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The Honolulu Advertiser
Posted on: Thursday, November 29, 2001

On Campus
Survey offers look at colleges

By Beverly Creamer
Advertiser Education Writer

High school seniors and their parents are in the midst of a stressful time filling out college applications. Students are working on essays and completing a multitude of forms. Parents are wondering about everything from how to finance it all to finding the appropriate college "fit" for their child.

 •  To see the survey as a whole, go to www.indiana.edu/~nsse or e-mail nsse@indiana.edu for further information.
To help with the latter, the National Survey of Student Engagement offers guidance for families looking at how well their children might be expected to do at the schools surveyed, as rated by the students themselves. School-by-school results are not available on the Web, but they are available directly from the schools.

Schools were chosen at random, so don't be disappointed if the schools you're interested in haven't been included. In Hawai'i, only the four-year University of Hawai'i schools participated.

The survey looks at five benchmarks for how colleges are performing, including:

• Level of academic challenge.

• Active and collaborative learning.

• Student-faculty interaction.

• Enriching educational experiences.

• Supportive campus environment.

This year 155,000 first-year and senior students from 470 four-year colleges and universities graded their colleges according to the standards. What this is intended to show, say survey creators based at Indiana University's Center for Postsecondary Research and Planning, is how much active learning is occurring.

Some of the findings:

• Students spend only about half as much time preparing for class as teachers say is necessary. Twenty percent of all students often arrive at classes unprepared.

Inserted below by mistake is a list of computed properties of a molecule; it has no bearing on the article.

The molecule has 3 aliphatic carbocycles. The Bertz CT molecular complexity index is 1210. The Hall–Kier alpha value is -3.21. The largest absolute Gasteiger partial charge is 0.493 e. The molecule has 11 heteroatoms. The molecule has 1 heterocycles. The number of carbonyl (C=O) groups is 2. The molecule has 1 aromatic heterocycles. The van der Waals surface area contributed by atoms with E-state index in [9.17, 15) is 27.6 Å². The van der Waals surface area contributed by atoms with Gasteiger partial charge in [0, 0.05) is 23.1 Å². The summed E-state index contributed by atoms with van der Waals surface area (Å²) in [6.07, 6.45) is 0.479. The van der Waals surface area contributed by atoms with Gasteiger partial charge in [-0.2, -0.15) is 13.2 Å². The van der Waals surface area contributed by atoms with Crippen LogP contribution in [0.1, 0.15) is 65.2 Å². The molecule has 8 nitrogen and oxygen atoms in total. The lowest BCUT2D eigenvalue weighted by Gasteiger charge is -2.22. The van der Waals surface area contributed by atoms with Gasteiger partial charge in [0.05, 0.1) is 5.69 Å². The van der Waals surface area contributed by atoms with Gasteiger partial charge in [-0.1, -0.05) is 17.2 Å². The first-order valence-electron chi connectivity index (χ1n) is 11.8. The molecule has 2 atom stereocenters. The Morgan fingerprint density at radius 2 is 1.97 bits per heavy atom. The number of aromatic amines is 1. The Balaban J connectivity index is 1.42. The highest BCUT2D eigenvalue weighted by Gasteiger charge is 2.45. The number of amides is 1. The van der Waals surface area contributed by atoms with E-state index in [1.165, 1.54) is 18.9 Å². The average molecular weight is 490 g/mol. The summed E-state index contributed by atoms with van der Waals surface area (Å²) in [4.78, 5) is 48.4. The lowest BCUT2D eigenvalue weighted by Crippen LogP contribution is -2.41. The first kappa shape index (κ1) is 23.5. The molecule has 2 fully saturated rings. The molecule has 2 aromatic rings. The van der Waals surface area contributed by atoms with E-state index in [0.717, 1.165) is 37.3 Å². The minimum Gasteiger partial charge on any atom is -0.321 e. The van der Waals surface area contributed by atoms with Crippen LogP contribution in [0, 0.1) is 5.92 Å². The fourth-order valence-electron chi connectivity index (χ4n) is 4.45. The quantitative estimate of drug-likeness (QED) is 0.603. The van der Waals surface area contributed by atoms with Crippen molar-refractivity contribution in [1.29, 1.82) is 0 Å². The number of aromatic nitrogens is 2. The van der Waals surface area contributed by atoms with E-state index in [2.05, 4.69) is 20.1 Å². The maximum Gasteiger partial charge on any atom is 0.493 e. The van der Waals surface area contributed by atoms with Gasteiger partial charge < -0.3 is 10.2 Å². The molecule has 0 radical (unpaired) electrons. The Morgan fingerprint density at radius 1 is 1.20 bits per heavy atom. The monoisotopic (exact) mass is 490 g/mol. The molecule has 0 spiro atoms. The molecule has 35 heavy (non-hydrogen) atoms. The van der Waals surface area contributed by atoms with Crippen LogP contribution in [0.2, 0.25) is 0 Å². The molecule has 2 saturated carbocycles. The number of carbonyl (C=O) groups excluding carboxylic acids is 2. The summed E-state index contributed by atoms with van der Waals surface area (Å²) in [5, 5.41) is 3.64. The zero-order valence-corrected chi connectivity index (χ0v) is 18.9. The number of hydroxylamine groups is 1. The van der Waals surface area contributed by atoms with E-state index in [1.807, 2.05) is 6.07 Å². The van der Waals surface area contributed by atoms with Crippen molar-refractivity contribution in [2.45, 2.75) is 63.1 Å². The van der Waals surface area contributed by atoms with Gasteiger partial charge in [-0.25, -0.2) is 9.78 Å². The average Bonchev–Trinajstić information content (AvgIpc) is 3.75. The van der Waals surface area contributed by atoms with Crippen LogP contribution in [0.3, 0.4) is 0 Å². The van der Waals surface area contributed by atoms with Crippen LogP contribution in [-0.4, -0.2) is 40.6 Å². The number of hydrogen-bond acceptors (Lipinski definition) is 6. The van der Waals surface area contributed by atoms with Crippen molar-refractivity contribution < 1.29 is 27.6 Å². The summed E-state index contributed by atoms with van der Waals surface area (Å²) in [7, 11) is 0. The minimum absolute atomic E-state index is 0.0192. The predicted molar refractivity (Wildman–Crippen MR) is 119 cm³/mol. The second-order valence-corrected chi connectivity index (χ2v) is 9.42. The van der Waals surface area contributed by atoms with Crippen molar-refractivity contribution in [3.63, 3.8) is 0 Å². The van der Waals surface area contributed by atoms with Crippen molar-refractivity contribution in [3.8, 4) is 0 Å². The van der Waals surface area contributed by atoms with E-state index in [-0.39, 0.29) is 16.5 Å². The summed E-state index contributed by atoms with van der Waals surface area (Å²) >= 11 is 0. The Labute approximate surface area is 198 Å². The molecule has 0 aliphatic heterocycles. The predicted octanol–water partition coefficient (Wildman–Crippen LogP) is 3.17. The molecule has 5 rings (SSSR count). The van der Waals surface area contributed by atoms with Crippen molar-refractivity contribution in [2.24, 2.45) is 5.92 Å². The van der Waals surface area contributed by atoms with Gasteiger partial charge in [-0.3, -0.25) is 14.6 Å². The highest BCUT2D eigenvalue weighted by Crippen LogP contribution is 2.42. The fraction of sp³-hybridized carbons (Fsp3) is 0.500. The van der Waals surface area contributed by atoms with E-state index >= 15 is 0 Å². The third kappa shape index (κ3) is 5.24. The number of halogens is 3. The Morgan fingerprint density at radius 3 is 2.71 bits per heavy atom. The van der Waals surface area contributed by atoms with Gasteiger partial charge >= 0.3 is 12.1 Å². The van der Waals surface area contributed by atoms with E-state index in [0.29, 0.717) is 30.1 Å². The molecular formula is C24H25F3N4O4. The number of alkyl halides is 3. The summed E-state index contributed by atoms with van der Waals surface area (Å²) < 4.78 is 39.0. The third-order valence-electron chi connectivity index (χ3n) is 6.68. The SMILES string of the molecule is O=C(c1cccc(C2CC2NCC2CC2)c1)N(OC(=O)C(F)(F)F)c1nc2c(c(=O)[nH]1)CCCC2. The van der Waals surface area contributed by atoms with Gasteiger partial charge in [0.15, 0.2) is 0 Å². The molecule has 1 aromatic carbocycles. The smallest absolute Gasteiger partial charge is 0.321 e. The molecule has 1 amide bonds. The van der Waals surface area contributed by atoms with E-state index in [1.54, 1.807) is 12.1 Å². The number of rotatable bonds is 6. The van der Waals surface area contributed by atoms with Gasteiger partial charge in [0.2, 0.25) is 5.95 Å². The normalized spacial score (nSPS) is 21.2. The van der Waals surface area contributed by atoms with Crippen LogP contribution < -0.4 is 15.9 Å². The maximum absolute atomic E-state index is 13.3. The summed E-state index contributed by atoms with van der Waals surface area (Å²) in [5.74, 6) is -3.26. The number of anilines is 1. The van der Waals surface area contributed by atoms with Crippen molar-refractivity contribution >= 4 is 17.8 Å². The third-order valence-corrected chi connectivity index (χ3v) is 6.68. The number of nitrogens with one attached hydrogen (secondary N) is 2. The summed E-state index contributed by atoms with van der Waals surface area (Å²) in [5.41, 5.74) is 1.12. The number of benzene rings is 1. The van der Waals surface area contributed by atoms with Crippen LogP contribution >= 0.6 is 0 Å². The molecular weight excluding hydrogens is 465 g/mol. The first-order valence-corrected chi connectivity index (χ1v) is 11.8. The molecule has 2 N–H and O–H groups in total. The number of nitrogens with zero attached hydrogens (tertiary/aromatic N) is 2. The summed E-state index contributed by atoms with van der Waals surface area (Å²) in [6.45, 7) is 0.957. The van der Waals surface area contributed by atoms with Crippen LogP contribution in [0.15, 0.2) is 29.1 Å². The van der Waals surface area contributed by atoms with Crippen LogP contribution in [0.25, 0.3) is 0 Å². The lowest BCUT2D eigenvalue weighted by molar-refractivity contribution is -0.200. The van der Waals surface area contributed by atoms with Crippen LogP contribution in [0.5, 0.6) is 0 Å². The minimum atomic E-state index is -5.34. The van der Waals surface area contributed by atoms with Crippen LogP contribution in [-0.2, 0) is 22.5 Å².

• Students at smaller colleges and liberal arts colleges tend to be more engaged in their studies than those attending larger colleges.

• Forty-five percent of all first-year students "never" discussed ideas from their classes or their readings with faculty outside of class. Even so, many schools are offering small seminars for first-year students, research opportunities and senior projects that encourage interaction outside class.

• Seventy-two percent of seniors do internships; 67 percent do community service and volunteer work.

• Active and collaborative learning is becoming more common, with 90 percent of students working with others in projects in class and 98 percent "occasionally" participating in class discussions.

The four-year campuses within the UH system scored well. UH-Manoa, UH-Hilo and UH-West O'ahu all are doing better than predicted in levels of student engagement in the learning processes, according to the survey. And the levels this year were higher than last.

The biggest area of weakness in the UH system was the level of academic challenge experienced by freshmen. Karl Kim, UH-Manoa vice chancellor for academic affairs, said: "We're working hard to improve the quality of the freshman year."

The core curriculum has been modernized, plus there has been an expansion of learning communities and faculty mentoring. Meanwhile, at UH-Hilo, faculty are looking at increasing the rigor of freshman courses.

Reach Beverly Creamer at bcreamer@honoluluadvertiser.com, or 525-8013.